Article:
Who's Watching the Endowment?


By Kurt Herdman

As we approach the fiscal year-end for many not for profits, I find it is a great time to take stock of the state of your organization’s endowment.   Endowment management tends to focus on the overall investment management of the endowment funds, which is certainly an important component of endowment management, but is your endowment actually operating in compliance with relevant law governing endowments (Act 141 in PA, and generally UPMIFA in most other states)?

The first question you should ask is if your organization has a formal endowment policy adopted by the board of directors.  If your organization has not adopted a formal endowment policy, your organization absolutely should.  In Pennsylvania, not-for-profits with a formal written endowment policy can generally elect to spend 2 to 7 percent of the average market value of the endowment funds over the past three years (absent any other donor restrictions).  If an organization has not adopted a written endowment policy, then generally the organization is restricted to follow trust law, which will only allow the organization to spend actual interest and dividends absent other donor intent.  Under Act 141, the Organization’s board of directors should adopt this spending policy on an annual basis, and should also have a prudent investment policy “consistent with the long-term preservation of the real value of the principal” of the endowment funds.

Another key area to focus on is to make sure that any restrictions from endowment donors are appropriately accounted for, including any purpose restrictions.  This often requires close coordination between accounting and development departments, and can often get lost in the shuffle, particularly if discussions between the donor and the organization are not written.  Establishing strong lines of communication between development and accounting departments are absolutely critical for effective endowment management.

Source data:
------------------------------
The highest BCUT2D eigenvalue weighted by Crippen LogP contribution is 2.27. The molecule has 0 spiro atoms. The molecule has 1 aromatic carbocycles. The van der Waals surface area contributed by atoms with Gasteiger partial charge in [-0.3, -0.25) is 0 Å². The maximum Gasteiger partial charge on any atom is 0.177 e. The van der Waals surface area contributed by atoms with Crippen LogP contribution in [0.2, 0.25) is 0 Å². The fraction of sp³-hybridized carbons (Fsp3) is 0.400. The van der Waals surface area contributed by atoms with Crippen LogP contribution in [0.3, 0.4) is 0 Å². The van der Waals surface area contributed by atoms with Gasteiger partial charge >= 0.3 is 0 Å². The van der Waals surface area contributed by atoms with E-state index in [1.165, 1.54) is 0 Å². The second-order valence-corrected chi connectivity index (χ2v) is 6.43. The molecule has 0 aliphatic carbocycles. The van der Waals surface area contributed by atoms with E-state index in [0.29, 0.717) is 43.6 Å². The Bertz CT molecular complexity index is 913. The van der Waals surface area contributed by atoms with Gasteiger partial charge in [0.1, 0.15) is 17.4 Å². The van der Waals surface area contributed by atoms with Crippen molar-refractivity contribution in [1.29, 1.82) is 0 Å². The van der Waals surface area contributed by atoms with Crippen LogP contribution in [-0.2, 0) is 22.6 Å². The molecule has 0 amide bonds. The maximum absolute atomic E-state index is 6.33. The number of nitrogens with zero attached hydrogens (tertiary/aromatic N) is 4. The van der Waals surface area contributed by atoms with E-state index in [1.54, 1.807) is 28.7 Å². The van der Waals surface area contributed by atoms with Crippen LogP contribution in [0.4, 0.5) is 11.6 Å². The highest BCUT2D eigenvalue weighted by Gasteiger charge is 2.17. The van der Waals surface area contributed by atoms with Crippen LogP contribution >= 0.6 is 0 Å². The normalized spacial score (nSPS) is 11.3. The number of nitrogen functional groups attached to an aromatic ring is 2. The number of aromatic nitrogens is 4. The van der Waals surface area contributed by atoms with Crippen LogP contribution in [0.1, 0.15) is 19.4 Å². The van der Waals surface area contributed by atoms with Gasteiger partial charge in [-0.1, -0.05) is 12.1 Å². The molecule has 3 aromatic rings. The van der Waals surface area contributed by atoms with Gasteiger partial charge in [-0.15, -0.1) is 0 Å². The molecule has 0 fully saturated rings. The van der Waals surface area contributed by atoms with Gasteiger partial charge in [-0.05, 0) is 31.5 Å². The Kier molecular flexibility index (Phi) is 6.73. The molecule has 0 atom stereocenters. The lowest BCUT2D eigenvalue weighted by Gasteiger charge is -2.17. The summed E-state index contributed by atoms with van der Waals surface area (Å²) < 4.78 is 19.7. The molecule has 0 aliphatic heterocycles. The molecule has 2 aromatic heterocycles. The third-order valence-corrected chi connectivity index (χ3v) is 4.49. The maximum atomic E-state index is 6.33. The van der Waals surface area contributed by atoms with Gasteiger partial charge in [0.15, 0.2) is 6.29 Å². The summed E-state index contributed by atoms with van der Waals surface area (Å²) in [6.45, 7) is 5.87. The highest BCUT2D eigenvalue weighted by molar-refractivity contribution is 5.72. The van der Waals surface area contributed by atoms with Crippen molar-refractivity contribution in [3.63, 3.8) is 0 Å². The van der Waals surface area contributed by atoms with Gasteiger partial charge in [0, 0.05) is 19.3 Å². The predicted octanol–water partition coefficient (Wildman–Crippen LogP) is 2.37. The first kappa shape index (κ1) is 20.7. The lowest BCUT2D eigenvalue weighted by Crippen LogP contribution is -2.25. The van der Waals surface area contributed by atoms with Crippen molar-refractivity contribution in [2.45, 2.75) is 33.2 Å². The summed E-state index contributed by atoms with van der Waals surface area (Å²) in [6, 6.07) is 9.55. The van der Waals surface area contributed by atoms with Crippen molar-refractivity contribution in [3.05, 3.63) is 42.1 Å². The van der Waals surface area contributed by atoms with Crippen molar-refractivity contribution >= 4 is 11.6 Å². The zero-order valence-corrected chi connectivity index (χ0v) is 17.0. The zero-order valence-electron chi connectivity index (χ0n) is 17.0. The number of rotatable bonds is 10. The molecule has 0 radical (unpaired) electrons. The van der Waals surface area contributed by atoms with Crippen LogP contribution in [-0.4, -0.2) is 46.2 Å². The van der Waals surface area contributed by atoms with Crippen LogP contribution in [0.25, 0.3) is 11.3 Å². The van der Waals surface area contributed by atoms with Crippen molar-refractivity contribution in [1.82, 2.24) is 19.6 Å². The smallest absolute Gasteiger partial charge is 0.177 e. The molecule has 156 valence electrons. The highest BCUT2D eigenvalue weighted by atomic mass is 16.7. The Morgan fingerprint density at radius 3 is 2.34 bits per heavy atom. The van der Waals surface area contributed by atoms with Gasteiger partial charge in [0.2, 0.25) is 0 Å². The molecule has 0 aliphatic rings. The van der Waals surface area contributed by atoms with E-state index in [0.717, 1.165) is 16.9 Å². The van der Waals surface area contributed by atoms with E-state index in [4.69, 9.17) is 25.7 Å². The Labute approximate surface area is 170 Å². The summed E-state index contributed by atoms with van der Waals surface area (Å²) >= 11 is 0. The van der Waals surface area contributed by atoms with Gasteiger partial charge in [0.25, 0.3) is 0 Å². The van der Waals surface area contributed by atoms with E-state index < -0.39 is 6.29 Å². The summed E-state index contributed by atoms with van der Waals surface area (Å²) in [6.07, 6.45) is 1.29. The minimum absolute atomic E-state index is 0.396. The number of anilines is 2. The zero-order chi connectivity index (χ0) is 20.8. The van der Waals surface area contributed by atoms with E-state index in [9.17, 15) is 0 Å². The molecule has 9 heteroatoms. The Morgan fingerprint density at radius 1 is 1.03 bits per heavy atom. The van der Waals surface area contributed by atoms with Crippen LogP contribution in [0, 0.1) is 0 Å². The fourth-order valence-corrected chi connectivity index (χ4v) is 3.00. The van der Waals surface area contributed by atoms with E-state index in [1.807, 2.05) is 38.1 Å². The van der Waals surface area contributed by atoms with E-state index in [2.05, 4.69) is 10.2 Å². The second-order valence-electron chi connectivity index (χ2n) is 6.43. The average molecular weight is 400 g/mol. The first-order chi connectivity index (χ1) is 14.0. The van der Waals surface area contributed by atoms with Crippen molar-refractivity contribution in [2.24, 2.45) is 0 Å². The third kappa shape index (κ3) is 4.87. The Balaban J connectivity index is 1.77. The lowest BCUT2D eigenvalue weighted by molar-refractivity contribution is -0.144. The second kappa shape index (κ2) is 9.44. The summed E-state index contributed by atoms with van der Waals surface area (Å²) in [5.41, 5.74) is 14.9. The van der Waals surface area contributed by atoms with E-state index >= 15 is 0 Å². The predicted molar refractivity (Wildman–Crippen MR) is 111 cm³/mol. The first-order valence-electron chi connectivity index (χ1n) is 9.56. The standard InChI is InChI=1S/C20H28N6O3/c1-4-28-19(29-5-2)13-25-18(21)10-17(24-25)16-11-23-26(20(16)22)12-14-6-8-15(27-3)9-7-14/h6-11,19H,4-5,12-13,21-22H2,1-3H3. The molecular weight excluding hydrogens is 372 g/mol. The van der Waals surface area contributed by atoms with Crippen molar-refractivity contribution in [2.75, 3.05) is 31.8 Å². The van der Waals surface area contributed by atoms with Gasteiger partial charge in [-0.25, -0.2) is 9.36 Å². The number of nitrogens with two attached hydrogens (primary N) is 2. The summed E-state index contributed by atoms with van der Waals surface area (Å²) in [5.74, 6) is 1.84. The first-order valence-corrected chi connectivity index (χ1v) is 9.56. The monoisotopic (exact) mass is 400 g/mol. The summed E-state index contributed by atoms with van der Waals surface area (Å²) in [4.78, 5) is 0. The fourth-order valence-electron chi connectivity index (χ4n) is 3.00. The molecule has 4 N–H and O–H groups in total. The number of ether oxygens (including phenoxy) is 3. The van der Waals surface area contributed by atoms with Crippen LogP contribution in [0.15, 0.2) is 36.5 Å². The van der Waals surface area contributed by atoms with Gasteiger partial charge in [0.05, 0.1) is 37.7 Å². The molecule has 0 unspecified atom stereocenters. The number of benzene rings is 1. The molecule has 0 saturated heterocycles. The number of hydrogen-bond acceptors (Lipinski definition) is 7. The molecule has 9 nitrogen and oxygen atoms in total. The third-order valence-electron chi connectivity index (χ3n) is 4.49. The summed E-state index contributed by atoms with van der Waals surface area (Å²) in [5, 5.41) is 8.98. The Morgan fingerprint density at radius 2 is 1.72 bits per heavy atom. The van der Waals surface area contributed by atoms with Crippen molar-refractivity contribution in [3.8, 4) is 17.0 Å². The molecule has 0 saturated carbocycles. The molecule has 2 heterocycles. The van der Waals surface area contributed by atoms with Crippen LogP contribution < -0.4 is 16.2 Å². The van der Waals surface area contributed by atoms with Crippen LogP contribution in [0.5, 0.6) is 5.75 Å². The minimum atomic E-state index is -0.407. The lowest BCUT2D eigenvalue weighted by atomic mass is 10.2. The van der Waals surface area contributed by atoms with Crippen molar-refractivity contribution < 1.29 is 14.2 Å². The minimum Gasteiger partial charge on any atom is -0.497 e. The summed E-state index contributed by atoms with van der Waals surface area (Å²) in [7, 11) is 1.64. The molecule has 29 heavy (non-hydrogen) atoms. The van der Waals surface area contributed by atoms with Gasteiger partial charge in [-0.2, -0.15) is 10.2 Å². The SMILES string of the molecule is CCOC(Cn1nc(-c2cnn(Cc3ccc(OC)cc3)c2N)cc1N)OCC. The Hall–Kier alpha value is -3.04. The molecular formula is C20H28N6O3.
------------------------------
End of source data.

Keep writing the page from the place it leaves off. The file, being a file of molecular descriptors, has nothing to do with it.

Lastly an organization should have strong oversight over the endowment process, including appropriate oversight at the board level.   Discussions at the board level should include:

  • What should be the endowment spending policy, and is the organization following the policy?
  • What are the overall investment objectives, and does the current asset allocation fall within those overall objectives?
  • What is process to evaluate the endowment investment managers?  Have they met performance objectives?  Are their fees reasonable?
  • Are roles and responsibilities appropriately defined among the various parties (i.e. investment managers, management, and board members)?

Ultimately, an endowment can often be one of the most critical assets of an organization.  An appropriately managed endowment fund will result in a never-ending funding stream, which can help an organization fulfill its mission forever.

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This advice is not intended or written to be used for, and it cannot be used for, the purpose of avoiding any federal tax penalties that may be imposed, or for promoting, marketing or recommending to another person, any tax related matter.

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